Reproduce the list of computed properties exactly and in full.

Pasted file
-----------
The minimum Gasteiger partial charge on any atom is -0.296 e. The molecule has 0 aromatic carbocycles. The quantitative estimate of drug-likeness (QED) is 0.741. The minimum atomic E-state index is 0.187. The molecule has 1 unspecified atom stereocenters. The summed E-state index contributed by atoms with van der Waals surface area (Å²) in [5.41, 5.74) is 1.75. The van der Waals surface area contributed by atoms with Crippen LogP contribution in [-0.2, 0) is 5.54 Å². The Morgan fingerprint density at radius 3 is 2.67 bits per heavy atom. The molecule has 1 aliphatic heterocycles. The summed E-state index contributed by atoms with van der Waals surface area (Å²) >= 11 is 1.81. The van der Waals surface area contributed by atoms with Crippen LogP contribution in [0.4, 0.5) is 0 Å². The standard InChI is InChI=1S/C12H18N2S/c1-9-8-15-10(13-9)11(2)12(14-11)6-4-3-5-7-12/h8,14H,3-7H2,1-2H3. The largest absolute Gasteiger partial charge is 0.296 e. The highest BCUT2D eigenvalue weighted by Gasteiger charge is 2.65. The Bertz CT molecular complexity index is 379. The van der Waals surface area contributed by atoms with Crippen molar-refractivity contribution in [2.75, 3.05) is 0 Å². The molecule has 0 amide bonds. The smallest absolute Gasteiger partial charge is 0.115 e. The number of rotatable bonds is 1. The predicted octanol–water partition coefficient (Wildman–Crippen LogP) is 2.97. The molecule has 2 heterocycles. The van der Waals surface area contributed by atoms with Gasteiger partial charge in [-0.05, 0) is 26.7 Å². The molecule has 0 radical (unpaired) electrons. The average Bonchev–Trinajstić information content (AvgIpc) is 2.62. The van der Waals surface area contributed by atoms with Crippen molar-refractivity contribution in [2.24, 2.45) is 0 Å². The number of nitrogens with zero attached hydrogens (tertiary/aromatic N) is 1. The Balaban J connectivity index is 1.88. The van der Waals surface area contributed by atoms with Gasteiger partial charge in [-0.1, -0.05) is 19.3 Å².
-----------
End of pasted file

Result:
The minimum Gasteiger partial charge on any atom is -0.296 e. The molecule has 0 aromatic carbocycles. The quantitative estimate of drug-likeness (QED) is 0.741. The minimum atomic E-state index is 0.187. The molecule has 1 unspecified atom stereocenters. The summed E-state index contributed by atoms with van der Waals surface area (Å²) in [5.41, 5.74) is 1.75. The van der Waals surface area contributed by atoms with Crippen LogP contribution in [-0.2, 0) is 5.54 Å². The Morgan fingerprint density at radius 3 is 2.67 bits per heavy atom. The molecule has 1 aliphatic heterocycles. The summed E-state index contributed by atoms with van der Waals surface area (Å²) >= 11 is 1.81. The van der Waals surface area contributed by atoms with Crippen LogP contribution in [0.4, 0.5) is 0 Å². The standard InChI is InChI=1S/C12H18N2S/c1-9-8-15-10(13-9)11(2)12(14-11)6-4-3-5-7-12/h8,14H,3-7H2,1-2H3. The largest absolute Gasteiger partial charge is 0.296 e. The highest BCUT2D eigenvalue weighted by Gasteiger charge is 2.65. The Bertz CT molecular complexity index is 379. The van der Waals surface area contributed by atoms with Crippen molar-refractivity contribution in [2.75, 3.05) is 0 Å². The molecule has 0 amide bonds. The smallest absolute Gasteiger partial charge is 0.115 e. The number of rotatable bonds is 1. The predicted octanol–water partition coefficient (Wildman–Crippen LogP) is 2.97. The molecule has 2 heterocycles. The van der Waals surface area contributed by atoms with Gasteiger partial charge in [-0.05, 0) is 26.7 Å². The molecule has 0 radical (unpaired) electrons. The average Bonchev–Trinajstić information content (AvgIpc) is 2.62. The van der Waals surface area contributed by atoms with Crippen molar-refractivity contribution in [2.24, 2.45) is 0 Å². The number of nitrogens with zero attached hydrogens (tertiary/aromatic N) is 1. The Balaban J connectivity index is 1.88. The van der Waals surface area contributed by atoms with Gasteiger partial charge in [-0.1, -0.05) is 19.3 Å².